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Mission Brain Twister #7
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Aiming at Comet Tempel 1

The Deep Impact flyby and impactor spacecraft arrived at comet Tempel 1 in July to make a crater in the surface of its nucleus and study the results. During the last minutes before impact, the team had instructed the two spacecraft to look at the same location on the nucleus - the targeted impact point. Both spacecraft were programmed to accomplish this. First, both were to look for the brightest spot on the nucleus and then offset a prescribed amount to identify a location for impact. After the collision, the team wanted the flyby spacecraft to continue observing the impact site until the comet flew overhead 13 minutes later.

During the actual encounter, the flyby and impactor spacecraft were affected by different circumstances and each had their own reactions. The returning images showed that both spacecraft veered from pointing at the targeted site, which resulted in images of different locations.

After the encounter, the team looked very carefully at all the images from both the impactor and flyby spacecraft and found several surprises. The pictures from the impactor showed that just before the collision, something had caused that spacecraft to repeatedly tilt to the side resulting in a view away from the predicted impact site. The pictures taken by the flyby spacecraft showed that its camera stayed locked on the predicted impact site up to the impact, but after the impact, that spacecraft tilted off a little to a new view and stayed there until the nucleus flew overhead.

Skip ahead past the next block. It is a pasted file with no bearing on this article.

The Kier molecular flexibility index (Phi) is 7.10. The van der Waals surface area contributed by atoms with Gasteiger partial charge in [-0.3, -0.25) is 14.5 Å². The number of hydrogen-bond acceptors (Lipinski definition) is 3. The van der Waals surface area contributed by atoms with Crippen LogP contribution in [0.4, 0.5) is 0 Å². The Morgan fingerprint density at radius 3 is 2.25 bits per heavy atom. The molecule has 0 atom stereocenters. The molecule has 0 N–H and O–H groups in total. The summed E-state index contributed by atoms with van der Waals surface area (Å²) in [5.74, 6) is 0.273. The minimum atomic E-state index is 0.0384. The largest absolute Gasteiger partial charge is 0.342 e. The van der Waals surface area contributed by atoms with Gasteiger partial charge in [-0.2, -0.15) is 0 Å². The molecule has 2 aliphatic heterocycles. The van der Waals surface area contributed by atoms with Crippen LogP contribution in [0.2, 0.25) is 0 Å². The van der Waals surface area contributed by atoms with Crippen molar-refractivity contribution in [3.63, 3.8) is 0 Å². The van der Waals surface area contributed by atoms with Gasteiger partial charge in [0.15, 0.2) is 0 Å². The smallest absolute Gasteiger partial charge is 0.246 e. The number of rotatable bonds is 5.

Steve Collins, an "Attitude Control" engineer for the Deep Impact mission can tell us what happened to both spacecraft but can you figure it out on your own? Look at the questions and clues.

Question #1: Why did the impactor's camera view keep tilting away from the predicted point of impact?

Clues:

  1. The closer you get to a comet nucleus, the more particles of ice and dust you encounter being cast off its surface.
  2. The software on the impactor is continually giving that spacecraft information on the predicted point of impact.
  3. Certain pieces of hardware on the impactor have the job of assisting with the aiming of the impactor so its cameras can see the point of impact. Which parts would be important in this situation?

Question #2: Why did the camera on the observing flyby spacecraft point at the predicted place of impact up until the collision and then suddenly off to a new view?

Clues:

  1. Remember what the team had programmed both spacecraft to do to find the point of impact by looking for center of brightness and think about what difference this could have made at the point of impact?
  2. There was much more material thrown from the nucleus (ejecta) during the collision than the team expected and the reflection from the Sun made it very bright.

Do you think you know the answer to one or both of the questions? Find out if you are right.


Answers:

Question #1: Why did the impactor's camera view keep tilting away from the predicted point of impact?